People with severe stomach disorders - sometimes causing vomiting - can be treated with electrical impulses from a pacemaker in the stomach, a new method recommended in a study from Sahlgrenska Academy at the University of Gothenburg, Sweden.

The gastric procedure entails electrical stimulation that reduces nausea after a few days in the hospital. In the clinical evaluations, 22 of 27 patients had fewer symptoms as a result of initial temporary stimulation, and 20 of these then had a permanent pacemaker surgically inserted into the stomach. Correlated tests found 90% long term effectiveness with the pacemaker method, and in another study, electrical stimulation led to fewer days in hospital in the year following treatment.

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Simple skin level stimulation identifies patients who may benefit from the treatment, and gastric electrical stimulation does not appear to affect the stomach locally. "We believe instead that the stimulation somehow acts on the brain's center for nausea and vomiting by activating the neural pathways running from the stomach to the brain," explains junior doctor Stina Andersson, a doctoral student at the Department of Internal Medicine.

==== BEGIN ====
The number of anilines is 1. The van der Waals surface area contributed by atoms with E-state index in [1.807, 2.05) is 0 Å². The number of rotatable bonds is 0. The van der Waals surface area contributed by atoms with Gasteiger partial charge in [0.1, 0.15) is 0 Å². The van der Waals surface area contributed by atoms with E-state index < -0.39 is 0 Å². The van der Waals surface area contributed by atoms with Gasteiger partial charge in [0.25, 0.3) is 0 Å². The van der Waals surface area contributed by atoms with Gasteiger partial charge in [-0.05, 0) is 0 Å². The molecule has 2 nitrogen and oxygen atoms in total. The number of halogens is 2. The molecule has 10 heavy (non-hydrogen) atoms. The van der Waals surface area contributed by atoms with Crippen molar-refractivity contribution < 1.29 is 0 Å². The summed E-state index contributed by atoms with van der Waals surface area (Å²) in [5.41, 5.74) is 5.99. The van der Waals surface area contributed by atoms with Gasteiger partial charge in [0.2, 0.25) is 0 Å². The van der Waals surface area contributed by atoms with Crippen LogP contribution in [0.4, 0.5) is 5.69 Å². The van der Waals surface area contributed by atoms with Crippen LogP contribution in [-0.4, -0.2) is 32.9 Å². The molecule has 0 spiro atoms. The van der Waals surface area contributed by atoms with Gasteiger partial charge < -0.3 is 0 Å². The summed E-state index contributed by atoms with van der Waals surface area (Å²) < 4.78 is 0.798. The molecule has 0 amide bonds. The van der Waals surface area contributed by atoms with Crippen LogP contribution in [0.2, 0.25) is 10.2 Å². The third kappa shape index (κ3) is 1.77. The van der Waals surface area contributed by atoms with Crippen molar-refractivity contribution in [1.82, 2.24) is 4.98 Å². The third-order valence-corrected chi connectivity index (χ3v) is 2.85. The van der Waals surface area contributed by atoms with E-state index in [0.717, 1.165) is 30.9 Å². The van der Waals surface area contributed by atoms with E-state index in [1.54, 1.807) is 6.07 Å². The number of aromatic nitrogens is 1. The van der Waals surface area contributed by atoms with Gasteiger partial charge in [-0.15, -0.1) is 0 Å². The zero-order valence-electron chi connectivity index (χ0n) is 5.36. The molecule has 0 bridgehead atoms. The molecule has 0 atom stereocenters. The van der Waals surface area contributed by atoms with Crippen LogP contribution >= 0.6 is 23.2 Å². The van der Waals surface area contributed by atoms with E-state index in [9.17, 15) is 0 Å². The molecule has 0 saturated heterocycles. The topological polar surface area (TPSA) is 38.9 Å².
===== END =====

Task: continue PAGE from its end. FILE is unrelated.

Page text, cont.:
Frequently, diabetics suffer severe vomiting due to their disease, although patients with other severe stomach disorders can benefit from this treatment. As a potential example of the gastric pacemaker concept, around 20% of the Swedish population is believed to suffer from functional dyspepsia, or gastric catarrh, a condition in which the stomach empties normally, but symptoms such as chronic nausea and vomiting can occur in more severe cases.

"The treatment could, for example, work on intractable nausea following chemotherapy or extreme nausea during pregnancy," notes Andersson.